The appropriateness of GM crops for Sub-Saharan Africa: an assessment of current evidence (with special reference to cassava in Nigeria)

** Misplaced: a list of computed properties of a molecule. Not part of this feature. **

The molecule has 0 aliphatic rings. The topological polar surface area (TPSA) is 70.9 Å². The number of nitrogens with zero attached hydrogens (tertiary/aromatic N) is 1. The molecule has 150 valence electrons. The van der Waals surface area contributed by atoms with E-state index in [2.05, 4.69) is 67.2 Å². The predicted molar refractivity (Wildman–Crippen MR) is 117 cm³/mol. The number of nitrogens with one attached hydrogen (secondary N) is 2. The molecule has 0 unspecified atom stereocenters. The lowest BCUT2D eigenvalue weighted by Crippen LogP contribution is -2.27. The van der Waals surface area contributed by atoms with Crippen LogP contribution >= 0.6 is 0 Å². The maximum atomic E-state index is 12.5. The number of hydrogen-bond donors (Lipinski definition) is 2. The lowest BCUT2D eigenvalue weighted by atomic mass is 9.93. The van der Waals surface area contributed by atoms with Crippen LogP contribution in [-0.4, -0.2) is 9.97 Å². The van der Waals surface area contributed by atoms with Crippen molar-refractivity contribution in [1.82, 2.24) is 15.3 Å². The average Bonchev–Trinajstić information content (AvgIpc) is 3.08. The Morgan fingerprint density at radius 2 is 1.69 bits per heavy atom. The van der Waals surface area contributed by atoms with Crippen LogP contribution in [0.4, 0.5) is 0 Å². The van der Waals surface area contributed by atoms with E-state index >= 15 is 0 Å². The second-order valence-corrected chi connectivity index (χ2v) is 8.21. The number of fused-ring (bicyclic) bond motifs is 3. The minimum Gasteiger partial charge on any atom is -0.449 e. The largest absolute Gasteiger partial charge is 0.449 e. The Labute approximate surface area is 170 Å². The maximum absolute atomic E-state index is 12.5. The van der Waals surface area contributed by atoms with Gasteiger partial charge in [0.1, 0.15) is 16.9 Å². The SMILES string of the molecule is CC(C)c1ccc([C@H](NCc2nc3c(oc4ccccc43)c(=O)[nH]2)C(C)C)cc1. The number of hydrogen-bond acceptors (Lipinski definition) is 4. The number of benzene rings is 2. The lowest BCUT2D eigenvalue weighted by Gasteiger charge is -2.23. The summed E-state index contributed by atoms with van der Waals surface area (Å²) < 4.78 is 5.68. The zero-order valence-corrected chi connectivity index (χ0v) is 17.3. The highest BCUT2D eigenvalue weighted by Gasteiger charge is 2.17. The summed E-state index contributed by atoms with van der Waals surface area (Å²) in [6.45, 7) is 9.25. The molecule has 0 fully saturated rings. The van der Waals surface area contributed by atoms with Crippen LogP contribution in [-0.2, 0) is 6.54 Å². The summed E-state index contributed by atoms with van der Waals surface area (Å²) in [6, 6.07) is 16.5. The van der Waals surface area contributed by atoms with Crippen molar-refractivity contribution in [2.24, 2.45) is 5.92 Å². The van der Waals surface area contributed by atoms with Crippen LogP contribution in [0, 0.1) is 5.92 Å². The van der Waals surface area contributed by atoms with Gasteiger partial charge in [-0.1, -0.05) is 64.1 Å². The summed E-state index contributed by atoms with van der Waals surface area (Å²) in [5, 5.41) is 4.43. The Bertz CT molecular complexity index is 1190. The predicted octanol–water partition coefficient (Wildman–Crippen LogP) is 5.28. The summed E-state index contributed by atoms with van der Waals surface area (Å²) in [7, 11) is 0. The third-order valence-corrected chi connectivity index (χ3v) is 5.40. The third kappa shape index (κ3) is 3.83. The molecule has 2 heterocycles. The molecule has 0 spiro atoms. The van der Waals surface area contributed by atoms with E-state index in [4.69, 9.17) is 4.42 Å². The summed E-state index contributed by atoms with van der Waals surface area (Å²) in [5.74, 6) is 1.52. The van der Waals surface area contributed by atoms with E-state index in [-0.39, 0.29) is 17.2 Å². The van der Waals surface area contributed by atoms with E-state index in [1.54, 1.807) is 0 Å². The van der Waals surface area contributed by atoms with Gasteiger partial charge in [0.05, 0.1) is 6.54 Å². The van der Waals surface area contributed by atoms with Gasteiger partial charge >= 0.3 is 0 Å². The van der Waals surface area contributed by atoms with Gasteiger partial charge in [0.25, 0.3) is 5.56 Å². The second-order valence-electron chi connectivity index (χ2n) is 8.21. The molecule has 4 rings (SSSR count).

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It is broadly accepted that agricultural growth is essential for Sub-Saharan Africa‘s development, in support of economic growth and a structural transformation of the economy towards industrialization, food security and poverty reduction. Many believe that genetically modified crops have the potential to produce higher yields in many of Sub-Saharan Africa‘s unfavourable climatic conditions and can therefore help in providing food security to the region. While some countries in Sub-Saharan African countries struggle to find a solution for food security issues, others could benefit from GM crops as cash and export crops. The increasing interest of biofuels adds to the potential of GM crops in creating food surpluses which can be used for exports and bioethanol production. Africa is faced with a number of intersecting challenges which are threatening its already frail food production systems: Increasing population growth is adding demand on food supply systems while climate change is likely to increase the occurrence of drought, extreme weather events and sea level rise which will reduce the availability of water, crop land and other vital ecosystem services. The public debate about genetically modified foods is often ethically charged and based on moral principles. This paper will attempt to move away from ethical considerations towards an assessment of the evidence currently available. In order to evaluate the appropriateness of GM crops for Sub-Saharan Africa, the paper identifies criteria which are essential in assessing the potentials and barriers to GM uptake. These criteria were applied to the South African experience in order to consider lessons learned and whether South Africa can serve as a model for the rest of the region.